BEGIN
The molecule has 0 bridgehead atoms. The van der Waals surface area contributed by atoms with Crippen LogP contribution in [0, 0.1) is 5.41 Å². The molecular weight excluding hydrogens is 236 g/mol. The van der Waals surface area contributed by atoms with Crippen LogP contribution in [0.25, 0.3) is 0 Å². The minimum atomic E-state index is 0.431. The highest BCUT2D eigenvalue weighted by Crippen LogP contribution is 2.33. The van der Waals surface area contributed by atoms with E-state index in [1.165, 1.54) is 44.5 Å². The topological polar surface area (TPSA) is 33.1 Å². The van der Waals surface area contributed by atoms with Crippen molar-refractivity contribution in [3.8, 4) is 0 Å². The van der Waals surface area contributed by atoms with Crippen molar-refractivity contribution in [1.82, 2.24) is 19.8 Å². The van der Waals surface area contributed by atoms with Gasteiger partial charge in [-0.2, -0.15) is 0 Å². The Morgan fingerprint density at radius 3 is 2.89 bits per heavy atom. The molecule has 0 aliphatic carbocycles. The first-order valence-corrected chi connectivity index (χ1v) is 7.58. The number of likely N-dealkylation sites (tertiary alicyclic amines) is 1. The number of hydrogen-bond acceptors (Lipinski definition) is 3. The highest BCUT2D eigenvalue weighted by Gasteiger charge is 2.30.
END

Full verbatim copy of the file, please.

The molecule has 0 bridgehead atoms. The van der Waals surface area contributed by atoms with Crippen LogP contribution in [0, 0.1) is 5.41 Å². The molecular weight excluding hydrogens is 236 g/mol. The van der Waals surface area contributed by atoms with Crippen LogP contribution in [0.25, 0.3) is 0 Å². The minimum atomic E-state index is 0.431. The highest BCUT2D eigenvalue weighted by Crippen LogP contribution is 2.33. The van der Waals surface area contributed by atoms with E-state index in [1.165, 1.54) is 44.5 Å². The topological polar surface area (TPSA) is 33.1 Å². The van der Waals surface area contributed by atoms with Crippen molar-refractivity contribution in [3.8, 4) is 0 Å². The van der Waals surface area contributed by atoms with Crippen molar-refractivity contribution in [1.82, 2.24) is 19.8 Å². The van der Waals surface area contributed by atoms with Gasteiger partial charge in [-0.2, -0.15) is 0 Å². The Morgan fingerprint density at radius 3 is 2.89 bits per heavy atom. The molecule has 0 aliphatic carbocycles. The first-order valence-corrected chi connectivity index (χ1v) is 7.58. The number of likely N-dealkylation sites (tertiary alicyclic amines) is 1. The number of hydrogen-bond acceptors (Lipinski definition) is 3. The highest BCUT2D eigenvalue weighted by Gasteiger charge is 2.30.